the symbolic expressions of the logical implications of existential simplifications|
Mathematics is the creation and development of hypothetical symbolic structures of relationships, for the eventual purpose of manipulating simplified patterns in numerical and spatial data, in order to be able to predict, control, and understand existential phenomena.
Awarenesses, and the human mind in particular, abstract and simplify patterns from the
complex chaotic interchange of energy forms that is the universe.
The sun and the full moon, wheels, craters and river-worn stones can be characterized as being 'round'
for the purposes of general communication and thereby augment language with a richness that enables
useful information to be shared.
When such broad concepts are further constrained by uncompromising precision, the symbolic expression of those
concepts is what is described as 'mathematics'.
The 'sphere', for example, is constrained in the mind to be a round shape such that its surface has no thickness and
is everywhere equidistant from a single fixed point which occupies no space.
Such entities do not and cannot occupy reality, but exist only in so far as individuals agree to cooperate
and mutually entertain their description.
It may be convenient to describe the sun, a cannonball, a Moeraki boulder or an airborne bubble as being 'spherical', but
such objects are rarely even remotely approximate to the mathematical abstraction.
The supposition that nature is somehow 'mathematical' because some aspects approximate idealised forms and patterns
is confusing and unhelpful nonsense.
As well as various shapes like circles and ellipses being rigorous simplifications of existential phenomena,
other aspects of reality, like distance and duration and weight,
appear to be measurable and as a consequence can be added and subtracted.
This gives rise to a class of concepts like space and time and mass
which are generalizations of those measurable quantities.
Symbols are allocated to each of the generalised
concepts of the measurable universal features and the language
which then evolved to logically manipulate those symbols is also called 'mathematics'.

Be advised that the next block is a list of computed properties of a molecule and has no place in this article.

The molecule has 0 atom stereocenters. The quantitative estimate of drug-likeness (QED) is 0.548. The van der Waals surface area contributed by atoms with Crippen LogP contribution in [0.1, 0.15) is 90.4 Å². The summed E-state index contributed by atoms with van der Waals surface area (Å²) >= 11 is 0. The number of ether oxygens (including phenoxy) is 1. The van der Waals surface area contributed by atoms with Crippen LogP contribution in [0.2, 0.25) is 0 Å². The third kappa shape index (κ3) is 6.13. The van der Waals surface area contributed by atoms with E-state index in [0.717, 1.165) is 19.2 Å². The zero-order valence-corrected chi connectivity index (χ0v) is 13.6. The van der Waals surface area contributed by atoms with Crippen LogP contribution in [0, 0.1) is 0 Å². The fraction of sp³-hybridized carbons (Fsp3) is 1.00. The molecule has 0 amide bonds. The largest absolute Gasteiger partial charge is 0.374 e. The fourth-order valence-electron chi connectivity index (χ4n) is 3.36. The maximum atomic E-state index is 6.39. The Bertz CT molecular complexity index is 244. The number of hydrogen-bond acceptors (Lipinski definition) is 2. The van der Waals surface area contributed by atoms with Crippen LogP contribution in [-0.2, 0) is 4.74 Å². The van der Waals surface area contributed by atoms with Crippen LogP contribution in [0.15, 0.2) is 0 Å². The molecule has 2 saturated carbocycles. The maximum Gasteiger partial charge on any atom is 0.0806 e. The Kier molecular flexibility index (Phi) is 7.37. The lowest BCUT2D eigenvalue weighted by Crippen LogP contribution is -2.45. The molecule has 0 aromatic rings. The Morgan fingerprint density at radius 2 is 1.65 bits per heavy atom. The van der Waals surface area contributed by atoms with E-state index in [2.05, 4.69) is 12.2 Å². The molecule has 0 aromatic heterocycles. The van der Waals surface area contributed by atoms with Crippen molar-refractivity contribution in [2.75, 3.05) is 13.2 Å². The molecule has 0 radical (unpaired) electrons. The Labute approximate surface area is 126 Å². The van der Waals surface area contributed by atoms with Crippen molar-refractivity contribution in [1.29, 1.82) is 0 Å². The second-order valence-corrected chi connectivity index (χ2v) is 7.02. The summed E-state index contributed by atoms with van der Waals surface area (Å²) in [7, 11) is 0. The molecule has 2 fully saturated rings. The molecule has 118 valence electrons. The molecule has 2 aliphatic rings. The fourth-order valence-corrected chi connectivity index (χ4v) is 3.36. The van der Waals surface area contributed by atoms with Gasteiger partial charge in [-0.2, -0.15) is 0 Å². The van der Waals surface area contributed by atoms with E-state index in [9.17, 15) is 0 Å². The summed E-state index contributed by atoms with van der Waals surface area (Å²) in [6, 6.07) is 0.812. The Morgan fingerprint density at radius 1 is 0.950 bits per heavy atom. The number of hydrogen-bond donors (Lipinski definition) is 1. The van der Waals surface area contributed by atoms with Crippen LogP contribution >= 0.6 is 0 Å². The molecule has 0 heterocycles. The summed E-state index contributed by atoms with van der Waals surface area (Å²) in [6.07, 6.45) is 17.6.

It is nature that is the immediate stimulus and motivation
for the creation of various conceptual-mathematical relationships.
The circular and exponential functions for example,
arose from attempts to model oscillation and growth-decay patterns.
Probability functions were devised as a means of modelling those aspects of nature
where the causal process seemed to have a specific set of a several outcomes...
as is the case when a die is thrown or a coin is tossed.
If any observed general changes in the chaos of nature can be simplified,
the devised mathematical patterns can be used to predict the course of the perceived natural pattern.
Once attention is turned to the numbers themselves, which are used in the
measuring processes, increasingly creative and complex computations
of addition and subtraction result in the recurrence of specific patterns.
Some numeric sequences have proved to be of such practical use that
specific symbols like 'π', 'e', and 'δ' for example, are allocated to them.
That is all they are.
They are just specific numeric sequences resulting from tightly defined computation rules.
They are not ephemeral entities occupying some sort of virtual reality.
Yet mathematicians continue to talk of 'discovering' a new number, as if it
was just waiting out there hidden somewhere under a rotting log or a potting-shed bench.
It can be quite tempting to suppose
that some mathematical concepts are so pure and unchangeable
that they can somehow be time independent entities.
It may be claimed for instance that the concept of a triangle does not
change with time and is thus a time independent concept.
Firstly, this is to pretend that when a concept is contemplated
time does not pass and memory is not an intrinsic element in the contemplation process.
Secondly, even the meaning of the concept itself is not immutable...
as is the case when we define a triangle to be formed by the intersection of 3 straight lines,
and we are not at all sure what the meaning of 'straight' is.
Some individuals of a hypothetical inclination
continue to be persuaded by the remote ramifications of their symbolism.
They assume that the manner by which their thought patterns have been conditioned
by their language and their culture is irrelevant to the objectivity of their thought.
They presume a cosmic generality pervades their thinking.
But when an ordinary gardener enquires as to the relevance of any of their initial assumptions,
their ability to use ordinary language evaporates and
they can only resort to an intricate display of their arcane symbolism.
'...if only you simple plant nurturers could understand the power of the mathematics, and the
implications of possible solutions to the matrix of nth order differential equations, then
everything would become clear'...
Nature then is not mathematical.
Symbolic patterns of measurable quantities are devised to simplify observable phenomena.
To suppose that there are mathematical 'laws' which somehow control and guide the processes of nature
and that they can be discovered, is quite mistaken.
All such mathematical concepts exist only in the domain of an awareness.
They do not have any form of existence as some sort of independent intrinsic property of nature.
Mathematics only exists as a temporal sequence
in the memory of an awareness.
The assumption that mathematics can be 'pure' and independent of reality is only made by those who have lost
touch with their origins.
The concepts and creative explorations in
any field of symbolic manipulation are only possible using the
mental processes that are formed and biased and conditioned by the
way that nature works.
Supposing that thoughts and thinking can be
independent of the thinker presumes a spirituality
that pragmatists have yet to bottle.